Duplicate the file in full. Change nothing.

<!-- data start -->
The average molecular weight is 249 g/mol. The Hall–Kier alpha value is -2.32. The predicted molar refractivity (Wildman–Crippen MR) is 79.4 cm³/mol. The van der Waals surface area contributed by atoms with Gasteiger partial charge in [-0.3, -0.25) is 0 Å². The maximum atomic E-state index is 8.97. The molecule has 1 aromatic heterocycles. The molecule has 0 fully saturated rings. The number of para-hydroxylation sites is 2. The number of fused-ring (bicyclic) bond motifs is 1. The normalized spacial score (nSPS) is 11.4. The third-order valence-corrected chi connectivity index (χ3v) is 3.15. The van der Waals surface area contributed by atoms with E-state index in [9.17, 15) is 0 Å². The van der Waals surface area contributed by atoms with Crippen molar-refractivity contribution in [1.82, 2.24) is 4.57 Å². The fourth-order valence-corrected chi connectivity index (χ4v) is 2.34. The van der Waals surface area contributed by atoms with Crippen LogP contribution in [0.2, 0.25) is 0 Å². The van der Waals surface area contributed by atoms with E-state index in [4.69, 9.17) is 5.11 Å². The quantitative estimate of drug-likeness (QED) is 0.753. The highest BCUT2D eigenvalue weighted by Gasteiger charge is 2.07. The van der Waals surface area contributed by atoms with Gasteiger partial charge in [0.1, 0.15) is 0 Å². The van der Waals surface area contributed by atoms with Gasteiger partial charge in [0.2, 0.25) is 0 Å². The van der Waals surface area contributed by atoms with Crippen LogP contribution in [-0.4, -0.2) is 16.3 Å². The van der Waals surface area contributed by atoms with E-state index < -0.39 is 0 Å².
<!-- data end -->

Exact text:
The average molecular weight is 249 g/mol. The Hall–Kier alpha value is -2.32. The predicted molar refractivity (Wildman–Crippen MR) is 79.4 cm³/mol. The van der Waals surface area contributed by atoms with Gasteiger partial charge in [-0.3, -0.25) is 0 Å². The maximum atomic E-state index is 8.97. The molecule has 1 aromatic heterocycles. The molecule has 0 fully saturated rings. The number of para-hydroxylation sites is 2. The number of fused-ring (bicyclic) bond motifs is 1. The normalized spacial score (nSPS) is 11.4. The third-order valence-corrected chi connectivity index (χ3v) is 3.15. The van der Waals surface area contributed by atoms with E-state index in [9.17, 15) is 0 Å². The van der Waals surface area contributed by atoms with Crippen molar-refractivity contribution in [1.82, 2.24) is 4.57 Å². The fourth-order valence-corrected chi connectivity index (χ4v) is 2.34. The van der Waals surface area contributed by atoms with Crippen LogP contribution in [0.2, 0.25) is 0 Å². The van der Waals surface area contributed by atoms with E-state index in [4.69, 9.17) is 5.11 Å². The quantitative estimate of drug-likeness (QED) is 0.753. The highest BCUT2D eigenvalue weighted by Gasteiger charge is 2.07. The van der Waals surface area contributed by atoms with Gasteiger partial charge in [0.1, 0.15) is 0 Å². The van der Waals surface area contributed by atoms with Gasteiger partial charge in [0.2, 0.25) is 0 Å². The van der Waals surface area contributed by atoms with Crippen LogP contribution in [-0.4, -0.2) is 16.3 Å². The van der Waals surface area contributed by atoms with E-state index < -0.39 is 0 Å².